Officials recently pulled the plug on radio and television broadcasts of the song, titled "Wrongly Quitting Monkhood for Love,'' saying it tarnishes the reputation of Cambodian Buddhism.
Information Minister Khieu Kanharith said in a statement last week that the song's content "affects the dignity of other monks who are striving to sacrifice their physical and mental strength to devote themselves to Buddhist teaching.''
The song was released as a video CD, which shows scenes of the monk hugging and kissing the girl while bathing in a pond near a pagoda.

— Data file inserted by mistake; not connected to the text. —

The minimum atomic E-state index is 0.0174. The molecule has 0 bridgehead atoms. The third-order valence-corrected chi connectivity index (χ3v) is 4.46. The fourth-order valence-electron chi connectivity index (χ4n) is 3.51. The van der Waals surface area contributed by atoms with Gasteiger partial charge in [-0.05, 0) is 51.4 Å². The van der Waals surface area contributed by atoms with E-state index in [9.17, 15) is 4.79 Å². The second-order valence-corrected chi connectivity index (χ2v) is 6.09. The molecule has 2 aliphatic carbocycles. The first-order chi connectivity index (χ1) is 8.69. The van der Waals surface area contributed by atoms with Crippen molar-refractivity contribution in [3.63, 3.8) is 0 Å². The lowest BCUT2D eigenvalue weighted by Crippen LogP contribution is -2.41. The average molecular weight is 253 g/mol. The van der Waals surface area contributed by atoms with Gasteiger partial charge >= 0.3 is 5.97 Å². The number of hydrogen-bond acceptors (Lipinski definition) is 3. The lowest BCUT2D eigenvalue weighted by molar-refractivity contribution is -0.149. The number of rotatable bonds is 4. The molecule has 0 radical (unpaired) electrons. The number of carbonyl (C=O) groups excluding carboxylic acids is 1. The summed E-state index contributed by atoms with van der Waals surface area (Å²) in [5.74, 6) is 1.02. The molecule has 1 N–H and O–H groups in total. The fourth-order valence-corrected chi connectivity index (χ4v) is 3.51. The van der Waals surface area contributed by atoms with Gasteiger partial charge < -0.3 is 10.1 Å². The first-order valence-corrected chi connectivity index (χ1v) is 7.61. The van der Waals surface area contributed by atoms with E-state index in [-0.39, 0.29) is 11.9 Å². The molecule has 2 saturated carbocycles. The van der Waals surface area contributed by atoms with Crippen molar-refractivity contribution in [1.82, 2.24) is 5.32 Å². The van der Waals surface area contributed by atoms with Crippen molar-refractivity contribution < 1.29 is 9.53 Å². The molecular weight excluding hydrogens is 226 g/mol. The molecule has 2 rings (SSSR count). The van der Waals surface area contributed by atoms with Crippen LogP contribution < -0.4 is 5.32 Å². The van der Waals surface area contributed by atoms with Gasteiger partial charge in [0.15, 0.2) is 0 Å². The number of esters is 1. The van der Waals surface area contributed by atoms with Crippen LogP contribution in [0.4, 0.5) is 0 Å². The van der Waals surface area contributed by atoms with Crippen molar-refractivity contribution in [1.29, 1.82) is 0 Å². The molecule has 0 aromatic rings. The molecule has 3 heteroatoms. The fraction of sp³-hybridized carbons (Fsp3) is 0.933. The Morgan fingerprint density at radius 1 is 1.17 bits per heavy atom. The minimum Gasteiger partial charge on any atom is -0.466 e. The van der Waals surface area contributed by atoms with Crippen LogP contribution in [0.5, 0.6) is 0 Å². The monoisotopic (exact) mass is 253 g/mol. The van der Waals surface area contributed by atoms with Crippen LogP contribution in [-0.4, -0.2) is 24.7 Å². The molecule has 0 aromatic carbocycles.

Iep Chimeng, manager of a studio that produced the video CDs, said the ban would have little impact on the sale of the 4,000 copies already out in the market.
He said the aim of the video was not to degrade Buddhism in Cambodia but to educate monks who might not yet have rid themselves of sexual desire.
"He was obsessed with her beauty, and, against advice from older monks, he left the monkhood for her. But when she abandoned him later, he realized that he was wrong and that he's the one who was hurt,'' Iep Chimeng said, adding that the man returns to the monkhood.
Some 90 percent of Cambodia's 13 million people adhere to Buddhism. About 60,000 monks live at more than 4,000 temples across the country. Local newspapers regularly carry stories about monks violating their principles, which bar contact with women.
In November, a 74-year-old abbot was charged with raping a 16-year-old boy at a monastery in southwestern Cambodia.